A Study Suggests Black Holes Can Create Space Lasers—Just Like Einstein Thought


It is known that gravitational waves are disruptions in space-time that arise from a range of sources, such as supernovae, neutron stars, pulsars, supermassive black holes, and different mergers of these astronomical objects.

According to a recent paper, gravitational waves might act as a "gravitational laser," spreading throughout the cosmos.

But this hypothesis depends on a boson called the axion, which is one of the most likely but speculative theories to explain dark matter.

If Albert Einstein's many discoveries were somehow combined to create a superhero movie universe, "gravitational lasers" would be the pinnacle of team collaboration.

As part of his General Theory of Relativity, Einstein postulated the existence of gravitational waves in 1916, although he wasn't sure if they could ever be seen. However, the former patent clerk also unveiled his quantum theory of radiation a year later, explaining in full the concept of "stimulated emission of radiation," or what is known as the "ser" in a laser.

According to a recent research that was posted on the preprint archive arXiv, gravitational waves might act like a laser and spread throughout the cosmos. That is one of the most Einsteinian sentences ever.

According to Jing Liu, a study author from the University of Chinese Academy of Sciences, "two of the most important predictions made by Albert Einstein are stimulated radiation and gravitational waves (GW)." We show that gravitational atoms, which are made up of Kerr black holes and the surrounding boson clouds created by superradiance, can produce stimulated gravitational wave radiation.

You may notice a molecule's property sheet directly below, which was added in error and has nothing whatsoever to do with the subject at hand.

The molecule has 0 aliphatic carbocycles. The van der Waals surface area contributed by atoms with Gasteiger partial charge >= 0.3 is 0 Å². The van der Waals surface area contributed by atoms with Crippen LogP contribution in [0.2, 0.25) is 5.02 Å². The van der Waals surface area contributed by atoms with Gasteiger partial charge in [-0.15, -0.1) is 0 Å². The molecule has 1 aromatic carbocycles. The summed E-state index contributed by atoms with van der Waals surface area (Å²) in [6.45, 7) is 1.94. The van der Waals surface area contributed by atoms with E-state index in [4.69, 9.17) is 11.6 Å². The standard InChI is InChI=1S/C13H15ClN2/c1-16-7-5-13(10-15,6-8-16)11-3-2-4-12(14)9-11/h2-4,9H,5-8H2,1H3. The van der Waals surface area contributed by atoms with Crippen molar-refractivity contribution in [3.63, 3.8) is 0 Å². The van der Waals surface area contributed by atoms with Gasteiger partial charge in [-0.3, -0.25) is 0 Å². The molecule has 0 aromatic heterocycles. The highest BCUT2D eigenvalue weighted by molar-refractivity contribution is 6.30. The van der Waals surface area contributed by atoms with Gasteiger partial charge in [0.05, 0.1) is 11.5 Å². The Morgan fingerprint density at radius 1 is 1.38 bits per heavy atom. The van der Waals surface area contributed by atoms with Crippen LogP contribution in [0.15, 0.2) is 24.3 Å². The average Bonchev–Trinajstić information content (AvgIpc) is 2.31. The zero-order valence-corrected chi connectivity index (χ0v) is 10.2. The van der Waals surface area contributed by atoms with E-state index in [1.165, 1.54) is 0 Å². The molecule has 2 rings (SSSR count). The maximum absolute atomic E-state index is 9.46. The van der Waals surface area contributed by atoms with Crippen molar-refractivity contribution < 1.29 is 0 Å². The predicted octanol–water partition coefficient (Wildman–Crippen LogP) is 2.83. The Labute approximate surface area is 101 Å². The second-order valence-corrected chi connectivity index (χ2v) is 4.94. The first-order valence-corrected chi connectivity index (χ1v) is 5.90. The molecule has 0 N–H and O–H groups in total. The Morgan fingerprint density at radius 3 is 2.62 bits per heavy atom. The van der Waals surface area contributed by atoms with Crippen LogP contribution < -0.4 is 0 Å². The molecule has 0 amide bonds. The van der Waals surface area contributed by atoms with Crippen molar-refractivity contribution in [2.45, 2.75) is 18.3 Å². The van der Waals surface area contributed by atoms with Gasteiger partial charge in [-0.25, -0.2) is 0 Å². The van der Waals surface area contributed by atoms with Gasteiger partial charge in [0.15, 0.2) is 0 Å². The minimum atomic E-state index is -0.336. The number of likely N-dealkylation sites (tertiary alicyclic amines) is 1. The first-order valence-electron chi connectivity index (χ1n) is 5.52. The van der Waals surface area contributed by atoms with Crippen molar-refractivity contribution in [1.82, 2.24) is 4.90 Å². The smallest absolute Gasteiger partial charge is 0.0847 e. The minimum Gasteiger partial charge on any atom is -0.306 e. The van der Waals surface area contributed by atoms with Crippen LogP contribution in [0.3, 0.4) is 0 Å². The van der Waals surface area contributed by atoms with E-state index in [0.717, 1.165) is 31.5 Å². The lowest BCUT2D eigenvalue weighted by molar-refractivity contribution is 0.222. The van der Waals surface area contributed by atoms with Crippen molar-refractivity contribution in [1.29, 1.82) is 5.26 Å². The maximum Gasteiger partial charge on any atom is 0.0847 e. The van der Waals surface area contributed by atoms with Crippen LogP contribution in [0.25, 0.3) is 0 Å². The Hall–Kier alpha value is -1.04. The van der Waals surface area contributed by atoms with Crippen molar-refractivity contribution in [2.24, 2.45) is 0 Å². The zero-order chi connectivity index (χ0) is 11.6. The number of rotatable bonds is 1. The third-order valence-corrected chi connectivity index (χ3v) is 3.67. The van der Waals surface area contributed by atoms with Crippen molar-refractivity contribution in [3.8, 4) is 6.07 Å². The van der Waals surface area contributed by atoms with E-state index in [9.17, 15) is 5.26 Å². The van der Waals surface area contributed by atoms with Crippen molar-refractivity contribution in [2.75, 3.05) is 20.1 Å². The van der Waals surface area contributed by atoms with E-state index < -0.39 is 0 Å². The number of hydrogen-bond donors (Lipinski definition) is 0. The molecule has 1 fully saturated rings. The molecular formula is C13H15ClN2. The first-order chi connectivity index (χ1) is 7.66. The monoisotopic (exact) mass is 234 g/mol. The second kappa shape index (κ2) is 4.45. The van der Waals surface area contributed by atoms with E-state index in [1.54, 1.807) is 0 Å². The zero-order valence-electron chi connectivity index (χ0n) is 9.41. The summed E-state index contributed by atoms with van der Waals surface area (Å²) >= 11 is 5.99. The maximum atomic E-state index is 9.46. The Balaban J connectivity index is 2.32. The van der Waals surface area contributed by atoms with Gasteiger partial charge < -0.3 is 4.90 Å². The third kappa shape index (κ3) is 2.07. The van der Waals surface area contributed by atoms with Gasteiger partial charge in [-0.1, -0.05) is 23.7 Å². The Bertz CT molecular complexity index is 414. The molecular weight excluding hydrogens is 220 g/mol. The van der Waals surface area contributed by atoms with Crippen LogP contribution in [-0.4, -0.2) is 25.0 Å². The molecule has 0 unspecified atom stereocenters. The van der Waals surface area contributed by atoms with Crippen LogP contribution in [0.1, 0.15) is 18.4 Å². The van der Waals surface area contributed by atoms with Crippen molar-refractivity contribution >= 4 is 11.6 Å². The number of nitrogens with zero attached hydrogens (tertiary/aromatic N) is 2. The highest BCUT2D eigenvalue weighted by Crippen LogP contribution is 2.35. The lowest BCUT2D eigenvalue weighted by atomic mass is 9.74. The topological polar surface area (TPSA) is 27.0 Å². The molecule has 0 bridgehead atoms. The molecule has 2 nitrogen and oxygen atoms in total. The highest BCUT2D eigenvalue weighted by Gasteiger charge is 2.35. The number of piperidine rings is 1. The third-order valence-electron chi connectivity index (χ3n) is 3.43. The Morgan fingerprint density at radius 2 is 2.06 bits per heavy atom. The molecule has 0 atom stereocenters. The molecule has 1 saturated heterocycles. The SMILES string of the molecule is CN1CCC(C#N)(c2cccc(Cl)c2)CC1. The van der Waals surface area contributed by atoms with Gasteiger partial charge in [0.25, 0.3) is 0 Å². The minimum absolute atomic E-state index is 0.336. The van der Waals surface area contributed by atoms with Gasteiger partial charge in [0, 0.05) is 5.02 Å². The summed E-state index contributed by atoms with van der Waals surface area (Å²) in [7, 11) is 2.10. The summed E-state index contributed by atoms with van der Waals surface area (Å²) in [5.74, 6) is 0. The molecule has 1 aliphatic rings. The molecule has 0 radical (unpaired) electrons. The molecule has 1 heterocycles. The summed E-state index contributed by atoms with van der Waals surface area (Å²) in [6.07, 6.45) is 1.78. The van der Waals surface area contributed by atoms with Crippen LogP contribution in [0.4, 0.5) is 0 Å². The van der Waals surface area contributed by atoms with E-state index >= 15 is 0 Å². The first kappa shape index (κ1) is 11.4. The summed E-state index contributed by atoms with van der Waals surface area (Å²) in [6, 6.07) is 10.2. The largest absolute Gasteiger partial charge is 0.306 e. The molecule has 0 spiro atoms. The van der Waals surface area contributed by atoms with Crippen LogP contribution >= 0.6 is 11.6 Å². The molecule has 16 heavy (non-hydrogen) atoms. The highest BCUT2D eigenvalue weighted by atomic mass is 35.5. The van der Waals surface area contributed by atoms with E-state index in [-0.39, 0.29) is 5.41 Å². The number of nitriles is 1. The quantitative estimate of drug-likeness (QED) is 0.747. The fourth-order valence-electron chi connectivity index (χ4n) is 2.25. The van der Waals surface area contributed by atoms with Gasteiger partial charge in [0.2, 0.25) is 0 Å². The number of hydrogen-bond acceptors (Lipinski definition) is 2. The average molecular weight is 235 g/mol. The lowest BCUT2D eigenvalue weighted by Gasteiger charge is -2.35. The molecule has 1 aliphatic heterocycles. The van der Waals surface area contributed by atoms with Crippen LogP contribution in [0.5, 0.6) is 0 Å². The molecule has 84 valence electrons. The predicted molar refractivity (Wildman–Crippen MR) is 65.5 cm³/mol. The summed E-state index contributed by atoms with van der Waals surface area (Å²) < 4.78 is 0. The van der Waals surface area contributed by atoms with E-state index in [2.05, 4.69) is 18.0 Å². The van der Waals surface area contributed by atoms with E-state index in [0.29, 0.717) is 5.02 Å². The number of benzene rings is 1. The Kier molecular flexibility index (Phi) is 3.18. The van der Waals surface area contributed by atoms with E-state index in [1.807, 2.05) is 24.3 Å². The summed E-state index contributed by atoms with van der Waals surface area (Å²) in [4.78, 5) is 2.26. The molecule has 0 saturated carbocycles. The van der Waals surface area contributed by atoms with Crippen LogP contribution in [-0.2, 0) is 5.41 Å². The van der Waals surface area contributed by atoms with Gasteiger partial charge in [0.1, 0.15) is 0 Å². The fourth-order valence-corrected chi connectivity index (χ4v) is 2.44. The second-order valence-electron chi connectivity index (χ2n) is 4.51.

Okay, let's rewind a bit. Spacetime itself is literally rippled by gravitational waves. The largest celestial objects and collisions in the universe, including as pulsars, supernovas, merging supermassive black holes, and colliding neutron stars, are the source of the ones that we can currently detect. These space-time disruptions have been referred to as waves ever since Einstein first theorised about them since they genuinely spread outward over the cosmos.

This recent research proposes that gravitational waves could move in a similar manner to laser beams, but this hypothesis is dependent on axions, a significant component absent from the Standard Model of Physics. Because they are so light, they exhibit quantum qualities, and this hypothetical, weakly interacting boson is one of the main theories to explain dark matter. Axions would not fall into a revolving (Kerr) black hole but rather surround it "the way electrons exist near the nucleus of an atom," according to LiveScience, because of their wave/particle characteristics.

Superradiance, an interaction between axions and gravitational wave emissions, would enable coordinated excitations to the point where the black hole functions as a laser, ejecting "gravitational lasers," as the research refers to them, into the cosmos.

Earth is unlikely to detect a black hole because these beams would be directed in absolutely random directions, though this may not always be the case. The European Space Agency, working with NASA, approved the construction of the LISA space-based gravitational wave detector last month. Unlike LIGO, LISA will be able to detect gravitational waves at considerably lower frequencies, which will allow for the identification of a whole new range of potential cosmic sources.

After all, Einstein never imagined that gravitational waves would ever be detected, so who knows what other undiscovered phenomena may exist?

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